on the situation in Iraq" at the White House at 12:30p.m 1:15p.m*. Last week, the president indicated he was considering intervening militarily in Iraq. U.S. forces, of course, left the country in 2011 despite efforts by Obama to extend their stay there.President Obama is scheduled to make a statement "
The White House insisted yesterday the president hadn't made a decision yet, and The Hill reports:
After a meeting with top congressional leaders Wednesday afternoon in the Oval Office, lawmakers said they did not think the president would come to them to ask for authorization for a military strike.
"The president briefed us on the situation in Iraq and indicated he didn't feel he had any need for authority from us for steps that he might take and indicated that he would keep us posted," Senate Minority Leader Mitch McConnell (R-Ky.) said.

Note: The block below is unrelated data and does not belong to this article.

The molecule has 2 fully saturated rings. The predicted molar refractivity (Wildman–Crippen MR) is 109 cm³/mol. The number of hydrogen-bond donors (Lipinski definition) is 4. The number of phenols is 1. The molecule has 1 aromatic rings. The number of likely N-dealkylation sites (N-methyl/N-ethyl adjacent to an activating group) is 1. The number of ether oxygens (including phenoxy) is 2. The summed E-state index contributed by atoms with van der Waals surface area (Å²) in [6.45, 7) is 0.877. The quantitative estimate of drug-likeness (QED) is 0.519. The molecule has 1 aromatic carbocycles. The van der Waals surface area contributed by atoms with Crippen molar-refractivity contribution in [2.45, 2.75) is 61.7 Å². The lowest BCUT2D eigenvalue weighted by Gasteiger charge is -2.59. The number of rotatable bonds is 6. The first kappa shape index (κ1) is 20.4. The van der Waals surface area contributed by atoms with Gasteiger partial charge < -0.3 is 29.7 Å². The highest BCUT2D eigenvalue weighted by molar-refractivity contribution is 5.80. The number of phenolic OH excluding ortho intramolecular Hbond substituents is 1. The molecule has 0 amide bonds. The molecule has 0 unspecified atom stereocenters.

Sen. Rand Paul (R-Ky.) introduced a resolution to repeal the Congressional authorization of the use of military force (AUMF) in Iraq at the beginning of the year, but the Democrat-controlled Senate has not acted on it. President Obama, who has generally not sought any kind of congressional authorization for his various military interventions, is naturally unlikely to do so here, especially given the Congress' inability, or unwillingness, to repeal the Iraq AUMF.
The president initially said he wouldn't be sending troops to Iraq, although a few days later he did send troops to Iraq. He's also considering air strikes against insurgents in Iraq, something Iraq's beleaguered prime minister secretly asked for last month, before the Al-Qaeda linked Islamic State in Iraq (ISIS) made significant gains across the country.
In his statement he announced the U.S. would send 300 military advisors, insisting they were not troops. He reserved the right to order airstrikes as necessary in the future.
*The White House delayed the statement by 45 minutes, no word given as to why.